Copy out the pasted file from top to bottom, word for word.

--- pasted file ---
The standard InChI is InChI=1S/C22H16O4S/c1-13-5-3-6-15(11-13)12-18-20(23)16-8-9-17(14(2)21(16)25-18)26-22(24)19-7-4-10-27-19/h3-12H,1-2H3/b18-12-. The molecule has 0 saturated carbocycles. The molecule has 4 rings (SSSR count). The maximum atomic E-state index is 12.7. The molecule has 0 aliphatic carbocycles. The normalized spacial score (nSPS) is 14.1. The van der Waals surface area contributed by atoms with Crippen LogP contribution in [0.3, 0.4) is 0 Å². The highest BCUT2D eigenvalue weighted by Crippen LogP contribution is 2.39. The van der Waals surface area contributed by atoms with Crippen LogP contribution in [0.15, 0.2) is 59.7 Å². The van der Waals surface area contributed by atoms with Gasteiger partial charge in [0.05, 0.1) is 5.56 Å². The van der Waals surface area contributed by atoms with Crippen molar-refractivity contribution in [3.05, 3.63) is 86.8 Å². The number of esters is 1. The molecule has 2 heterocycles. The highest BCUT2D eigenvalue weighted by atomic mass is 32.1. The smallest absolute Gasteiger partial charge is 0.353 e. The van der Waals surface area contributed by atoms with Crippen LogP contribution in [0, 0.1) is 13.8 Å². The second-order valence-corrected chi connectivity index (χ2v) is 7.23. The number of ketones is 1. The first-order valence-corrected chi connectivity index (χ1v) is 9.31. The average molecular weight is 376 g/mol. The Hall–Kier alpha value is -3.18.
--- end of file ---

The standard InChI is InChI=1S/C22H16O4S/c1-13-5-3-6-15(11-13)12-18-20(23)16-8-9-17(14(2)21(16)25-18)26-22(24)19-7-4-10-27-19/h3-12H,1-2H3/b18-12-. The molecule has 0 saturated carbocycles. The molecule has 4 rings (SSSR count). The maximum atomic E-state index is 12.7. The molecule has 0 aliphatic carbocycles. The normalized spacial score (nSPS) is 14.1. The van der Waals surface area contributed by atoms with Crippen LogP contribution in [0.3, 0.4) is 0 Å². The highest BCUT2D eigenvalue weighted by Crippen LogP contribution is 2.39. The van der Waals surface area contributed by atoms with Crippen LogP contribution in [0.15, 0.2) is 59.7 Å². The van der Waals surface area contributed by atoms with Gasteiger partial charge in [0.05, 0.1) is 5.56 Å². The van der Waals surface area contributed by atoms with Crippen molar-refractivity contribution in [3.05, 3.63) is 86.8 Å². The number of esters is 1. The molecule has 2 heterocycles. The highest BCUT2D eigenvalue weighted by atomic mass is 32.1. The smallest absolute Gasteiger partial charge is 0.353 e. The van der Waals surface area contributed by atoms with Crippen LogP contribution in [0, 0.1) is 13.8 Å². The second-order valence-corrected chi connectivity index (χ2v) is 7.23. The number of ketones is 1. The first-order valence-corrected chi connectivity index (χ1v) is 9.31. The average molecular weight is 376 g/mol. The Hall–Kier alpha value is -3.18.